It might seem like this is the time to enjoy the money you’re making to the max.

Maybe you’re making a good dent in or have fully paid down any student loans you have, and are at a place where you’re making enough to live the sort of life you want.

Perhaps saving sounds like it would put a drain on all that enjoyment. And besides, there’s that stealthy myth: “I don’t need to worry about it…”

But get this: your 30s is actually the best time to start paying attention to your finances. You’ve heard the adage that “time is money.” Well, when it comes to saving and investing that is literally true; time is ultra valuable when it comes to investing and compound interest (a.k.a. creating your desired future).

That’s what Dow Janes helps us with: actually looking at and taking advantage of our window of opportunity, digging deep into our beliefs around money, and taking a couple of baby steps then one giant (well-planned, more-fun-than-you-thought) leap toward financial wellness and meeting your goals.

That all starts, believe it or not, with a weekly look into our heart and its desires:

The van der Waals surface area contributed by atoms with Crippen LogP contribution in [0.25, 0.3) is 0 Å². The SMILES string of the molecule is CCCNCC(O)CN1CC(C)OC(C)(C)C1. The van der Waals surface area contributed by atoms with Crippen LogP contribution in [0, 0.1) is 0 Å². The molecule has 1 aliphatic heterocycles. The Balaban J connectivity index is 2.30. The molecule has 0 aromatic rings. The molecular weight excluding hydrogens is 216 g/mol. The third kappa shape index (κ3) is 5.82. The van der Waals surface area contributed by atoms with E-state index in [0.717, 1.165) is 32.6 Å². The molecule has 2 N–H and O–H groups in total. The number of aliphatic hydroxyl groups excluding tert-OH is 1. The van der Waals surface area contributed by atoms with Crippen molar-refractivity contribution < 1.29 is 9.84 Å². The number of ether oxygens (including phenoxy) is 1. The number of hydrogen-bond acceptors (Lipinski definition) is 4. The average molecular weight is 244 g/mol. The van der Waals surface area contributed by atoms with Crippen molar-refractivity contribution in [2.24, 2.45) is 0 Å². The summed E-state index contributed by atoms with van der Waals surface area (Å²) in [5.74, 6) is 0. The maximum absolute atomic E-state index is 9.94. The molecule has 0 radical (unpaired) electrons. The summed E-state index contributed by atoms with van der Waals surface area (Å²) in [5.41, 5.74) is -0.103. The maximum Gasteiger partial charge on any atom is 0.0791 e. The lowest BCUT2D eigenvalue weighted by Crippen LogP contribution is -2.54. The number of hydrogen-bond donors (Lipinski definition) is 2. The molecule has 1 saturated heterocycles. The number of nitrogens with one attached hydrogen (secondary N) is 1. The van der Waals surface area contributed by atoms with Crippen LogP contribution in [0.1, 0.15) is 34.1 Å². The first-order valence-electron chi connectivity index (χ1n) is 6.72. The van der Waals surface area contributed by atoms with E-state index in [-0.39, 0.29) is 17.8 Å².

Discover financial healing through Dow Janes’ financial coaching >>

Money Myth of your 40s: “My Partner should Take Care of the Finances.”

Mikhail Nilov/Pexels https://www.pexels.com/photo/man-couple-people-woman-6963925/

This is society’s norms seeping into your brain a bit.

Letting our partners lead isn’t inherently wrong, but the reason that we likely think that our partner is better with money and should manage our finances probably has something to do with the fact that until the 1974 passage of the Equal Credit Opportunity Act, which granted women the right to obtain credit cards separate from their husbands (1), we were kept largely out of the financial loop. So, in ways, we’re relatively new in the finance department.

But we deserve to play the money game.

Just because men have been societally deemed the chosen ones to manage the finances doesn’t mean they’re good at it (2). Some researchers have even found women to be better investors than men (3).

So, jump in there and start playing a role in the family finances. Dip your toes by gathering information. Where are the family finances invested, for example? And how much do you have saved for an emergency?